Saakashvili "wants to prove something to someone -- something like 'look how great we are,'" Katsitadze said. "Ukraine, for example, is not lagging behind us in any way" in terms of Western integration, he added, "and still it took a concrete decision to move its contingent away from this zone, having suffered significant losses."
On the streets of Tbilisi, people have mixed feelings about seeing Georgian soldiers deployed in Iraq.
"It's dangerous, I'm very scared. My friend is in Iraq, and I am very afraid," one girl told RFE/RL's Georgian Service. "It's a big risk," added one woman. "If something happens, there's little chance of coming back."
But one man in Tbilisi told RFE/RL that soldiers "go there willingly. A person knows where he's going, right? And probably this is good for the country."
Georgia has not lost a single soldier during its entire engagement in Iraq. Still, Georgian officials concede their soldiers are at risk as long as they remain in Iraq.
Members of the Georgian contingent in Wasit Governorate say the tour of duty is not just an opportunity to boost Georgia's standing with NATO. Father Gabriel, a Georgian Orthodox priest based in Al-Kut, says the new operation is a chance for his countrymen to promote interfaith understanding and tolerance.
"There are Arabs at the base too, and we have warm relations with them. But we also plan to meet with local sheikhs and spiritual leaders, in order to let them know why we're here, that we're not occupiers and that we're here to conduct a peaceful mission. That way, they won't think badly of us, and won't express their anger," he said.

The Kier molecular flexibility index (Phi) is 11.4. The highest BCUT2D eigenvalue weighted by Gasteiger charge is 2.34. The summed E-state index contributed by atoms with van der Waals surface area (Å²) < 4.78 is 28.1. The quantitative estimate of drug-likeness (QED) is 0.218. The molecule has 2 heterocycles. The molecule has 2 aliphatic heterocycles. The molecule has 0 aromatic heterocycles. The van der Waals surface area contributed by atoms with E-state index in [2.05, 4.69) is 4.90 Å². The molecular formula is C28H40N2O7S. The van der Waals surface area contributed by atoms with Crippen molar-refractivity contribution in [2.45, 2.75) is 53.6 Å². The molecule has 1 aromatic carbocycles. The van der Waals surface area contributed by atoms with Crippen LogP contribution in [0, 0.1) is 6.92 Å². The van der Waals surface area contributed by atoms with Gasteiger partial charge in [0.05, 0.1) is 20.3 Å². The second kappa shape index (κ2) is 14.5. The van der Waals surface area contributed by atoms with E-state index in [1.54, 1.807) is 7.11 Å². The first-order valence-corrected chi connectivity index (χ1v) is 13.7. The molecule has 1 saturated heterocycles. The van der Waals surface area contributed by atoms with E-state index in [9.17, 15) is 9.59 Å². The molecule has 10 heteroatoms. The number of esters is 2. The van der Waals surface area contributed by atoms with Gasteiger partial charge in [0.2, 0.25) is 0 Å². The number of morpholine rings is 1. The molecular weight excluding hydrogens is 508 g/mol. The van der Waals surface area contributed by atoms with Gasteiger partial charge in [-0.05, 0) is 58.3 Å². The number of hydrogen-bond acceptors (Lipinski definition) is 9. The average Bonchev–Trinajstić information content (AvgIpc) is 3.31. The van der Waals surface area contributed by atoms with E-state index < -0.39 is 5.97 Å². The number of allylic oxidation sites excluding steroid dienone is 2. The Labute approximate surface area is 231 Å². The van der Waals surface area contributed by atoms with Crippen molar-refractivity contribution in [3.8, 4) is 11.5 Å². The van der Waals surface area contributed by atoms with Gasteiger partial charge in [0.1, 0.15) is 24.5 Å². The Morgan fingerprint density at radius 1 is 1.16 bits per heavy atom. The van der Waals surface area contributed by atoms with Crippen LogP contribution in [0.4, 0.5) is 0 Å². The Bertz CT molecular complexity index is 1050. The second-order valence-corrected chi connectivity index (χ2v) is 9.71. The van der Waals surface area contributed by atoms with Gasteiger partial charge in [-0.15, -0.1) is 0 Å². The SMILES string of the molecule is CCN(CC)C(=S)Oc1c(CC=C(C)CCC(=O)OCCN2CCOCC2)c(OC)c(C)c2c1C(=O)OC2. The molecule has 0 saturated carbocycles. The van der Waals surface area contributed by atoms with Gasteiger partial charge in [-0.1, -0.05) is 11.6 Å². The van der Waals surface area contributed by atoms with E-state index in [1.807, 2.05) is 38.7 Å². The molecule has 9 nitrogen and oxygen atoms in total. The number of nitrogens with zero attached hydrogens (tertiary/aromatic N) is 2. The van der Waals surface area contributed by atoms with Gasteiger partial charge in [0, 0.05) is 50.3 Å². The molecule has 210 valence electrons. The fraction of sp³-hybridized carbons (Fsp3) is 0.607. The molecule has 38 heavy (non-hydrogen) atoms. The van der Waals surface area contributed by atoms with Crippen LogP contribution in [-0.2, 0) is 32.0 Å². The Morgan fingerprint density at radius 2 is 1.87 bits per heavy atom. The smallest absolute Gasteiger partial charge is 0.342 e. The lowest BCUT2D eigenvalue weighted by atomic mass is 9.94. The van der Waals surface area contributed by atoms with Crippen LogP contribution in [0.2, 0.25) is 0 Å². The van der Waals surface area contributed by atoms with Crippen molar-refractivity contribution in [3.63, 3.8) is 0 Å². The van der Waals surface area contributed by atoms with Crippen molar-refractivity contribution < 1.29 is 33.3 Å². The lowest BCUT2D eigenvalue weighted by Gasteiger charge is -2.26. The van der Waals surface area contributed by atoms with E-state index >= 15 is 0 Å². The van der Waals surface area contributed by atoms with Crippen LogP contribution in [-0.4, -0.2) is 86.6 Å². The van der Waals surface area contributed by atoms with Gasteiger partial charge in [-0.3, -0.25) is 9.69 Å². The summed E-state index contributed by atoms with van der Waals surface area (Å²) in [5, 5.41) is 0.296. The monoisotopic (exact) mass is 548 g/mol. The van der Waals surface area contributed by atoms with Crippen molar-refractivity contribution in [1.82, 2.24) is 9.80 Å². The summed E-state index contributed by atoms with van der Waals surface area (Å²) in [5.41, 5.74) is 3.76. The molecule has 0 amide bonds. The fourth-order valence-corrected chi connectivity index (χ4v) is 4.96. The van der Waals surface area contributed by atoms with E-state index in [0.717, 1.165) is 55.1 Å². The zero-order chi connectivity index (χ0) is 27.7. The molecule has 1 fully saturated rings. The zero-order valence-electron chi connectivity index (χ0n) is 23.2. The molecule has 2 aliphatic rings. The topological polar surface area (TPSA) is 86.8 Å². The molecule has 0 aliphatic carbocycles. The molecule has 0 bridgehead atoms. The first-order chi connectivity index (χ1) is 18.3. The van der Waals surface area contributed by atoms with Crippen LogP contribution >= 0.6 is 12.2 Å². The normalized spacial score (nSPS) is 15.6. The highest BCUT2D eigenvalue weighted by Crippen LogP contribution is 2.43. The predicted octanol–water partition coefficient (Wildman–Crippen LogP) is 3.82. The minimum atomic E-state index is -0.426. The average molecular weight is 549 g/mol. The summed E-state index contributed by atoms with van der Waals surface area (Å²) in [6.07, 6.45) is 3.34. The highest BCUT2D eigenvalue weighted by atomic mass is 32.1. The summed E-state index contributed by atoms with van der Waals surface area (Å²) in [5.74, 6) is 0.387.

With hostilities simmering between Tbilisi and the breakaway regions of South Ossetia and Abkhazia, some in Georgia may be more concerned with security issues that are closer to home than Iraq. But Major Kvaraia, for one, sees his tour of duty somewhat differently.
"Of course, this is to Georgia's benefit. Achieving peace in this region would be very important not only for Georgia, but for all of the nations in the coalition," he said. It's important, he continued, "that the Iraqi people succeed in normalizing and continuing life. This affects us directly. This task is connected to our own well-being back in Georgia."
Armenia: Around 50 troops, comprising transportation, engineering, and medical units.
Azerbaijan: 88 troops, mostly infantry soldiers guarding the Hadithah dam.
Bosnia-Herzegovina: 37 troops, comprising munitions and demining units.
Georgia: Around 2,000 troops, mostly involved in combatting weapons smuggling.
Kazakhstan: 29 troops, mostly ordnance-disposal engineers.
Macedonia: 33 troops, mostly special forces.
Moldova: 11 troops, comprising demining and ordnance-disposal specialists.
Romania: Around 600 troops, comprising intelligence, security, and training units.
(Note: Only those countries from RFE/RL's broadcast region are listed.)
(Sources: RFE/RL, Reuters, GlobalSecurity.org)